Saturday, December 13, 2008

Making fresh mozzarella cheese

I've always wanted to try making cheese. I've hated the thought of wasting mik doing so. But when sorting out the milk cartons, there were 20 gallons that weren't expired yet, both skim and whole milk. Excellent! Fresh cheese it is.

Finding a recipe on the internet is always an iffy proposition. What I do is go and find 5 or 6, and then average them out. For the cheese, you need rennet, citric acid, milk and some kitchen utensils. The recipes have different types of rennet (tablet, liquid) and different amounts of citric acid needed (1-3 teaspoons). Some called for unclorinated water, others didn't. Since i've got the luxury of lots of milk, and because I'd like to try the simplest way to make this, here's what I'm going to do.

All of the recipies specifc a non-reactive container -- glass, stainless steel, that sort of thing.

Using a thermometer, I bring the milk up to 50 degrees. I add one teaspoon of the citric acid. I found powdered citric acid in the canning section of a local store.
Adding the amount of rennet indicated on the rennet package itself. I purchased this vegetarian rennet at a small shop called "the creamery" in the pike place market, but you can get it mail order or from cheesemaking supply folks. In this case it called for 5 drops of rennet per quart of milk diluted into 1 tablespoon of water. 20 drops for a gallon.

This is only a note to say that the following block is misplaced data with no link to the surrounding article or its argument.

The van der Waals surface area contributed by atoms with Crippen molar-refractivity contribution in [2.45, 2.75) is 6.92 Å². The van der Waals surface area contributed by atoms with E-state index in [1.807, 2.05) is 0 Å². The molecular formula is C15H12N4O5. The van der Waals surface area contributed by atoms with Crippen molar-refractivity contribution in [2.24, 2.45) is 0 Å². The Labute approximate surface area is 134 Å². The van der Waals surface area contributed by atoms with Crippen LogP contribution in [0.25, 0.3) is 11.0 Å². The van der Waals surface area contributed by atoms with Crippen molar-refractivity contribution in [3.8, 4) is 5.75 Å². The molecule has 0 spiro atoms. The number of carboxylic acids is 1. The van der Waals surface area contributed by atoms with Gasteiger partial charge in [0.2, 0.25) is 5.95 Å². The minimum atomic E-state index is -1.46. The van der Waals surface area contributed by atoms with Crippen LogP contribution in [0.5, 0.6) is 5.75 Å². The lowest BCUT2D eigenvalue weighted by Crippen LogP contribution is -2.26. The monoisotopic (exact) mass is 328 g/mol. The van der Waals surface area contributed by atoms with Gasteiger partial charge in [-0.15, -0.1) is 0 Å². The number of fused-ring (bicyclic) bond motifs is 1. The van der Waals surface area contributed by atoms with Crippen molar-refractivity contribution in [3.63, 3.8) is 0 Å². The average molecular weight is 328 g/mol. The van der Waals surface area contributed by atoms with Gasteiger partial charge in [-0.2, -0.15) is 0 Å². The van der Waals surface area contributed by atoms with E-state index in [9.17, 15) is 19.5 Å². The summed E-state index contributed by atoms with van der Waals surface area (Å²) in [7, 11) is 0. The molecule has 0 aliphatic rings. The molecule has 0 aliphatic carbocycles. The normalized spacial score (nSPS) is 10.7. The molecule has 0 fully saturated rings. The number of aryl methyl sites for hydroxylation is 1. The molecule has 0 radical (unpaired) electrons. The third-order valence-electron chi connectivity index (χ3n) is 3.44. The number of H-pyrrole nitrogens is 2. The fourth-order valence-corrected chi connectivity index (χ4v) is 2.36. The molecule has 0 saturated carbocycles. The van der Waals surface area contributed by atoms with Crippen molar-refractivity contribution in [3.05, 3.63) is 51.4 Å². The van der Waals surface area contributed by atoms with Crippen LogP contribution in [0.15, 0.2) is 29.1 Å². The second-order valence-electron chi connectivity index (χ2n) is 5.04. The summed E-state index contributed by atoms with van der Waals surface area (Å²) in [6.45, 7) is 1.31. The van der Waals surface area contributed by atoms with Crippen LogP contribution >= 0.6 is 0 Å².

For this first attempt, I'm going to ignore the filtered / non-chlorinated water thing and use tap water. If it works, it simplifies the whole thing.

Then I heat the milk from 50 degrees to 88 degrees and add the rennet dilution and a second teaspoon of citric acid. I stirred this for 15 seconds.

Then I let it sit in a covered pot for 30 minutes.

The milk turned into a pudding. I cut it into 1/2" squares and then let it sit for 15 minutes more.
This is really soft at this point, and really doesn't taste like anything.

Now I heated it to 108 degrees and stirred it while it heated. At the end, the curds looked like this

They are firmer but still contain quite a bit of liquid.

After letting it sit for another 10 minutes I strained out the curds. A gallon of milk produces about 2 cups of curds.

The puppies appreciate the whey

Here's the strained curds. From here it's just heat in the microwave for 10-15 seconds, knead and squeeze, and then heat again. Repeat until you have a shiny ball. I found it easier to split it into 6 equal portions about the size of a handball.

and voila! fresh mozzarella!

I like the fresh cheese sliced on top of a slice of tomato, topped with a leaf of basil, and drizzled with a finishing sauce -- in this case, balsamic vinegar and sugar. Delicious.

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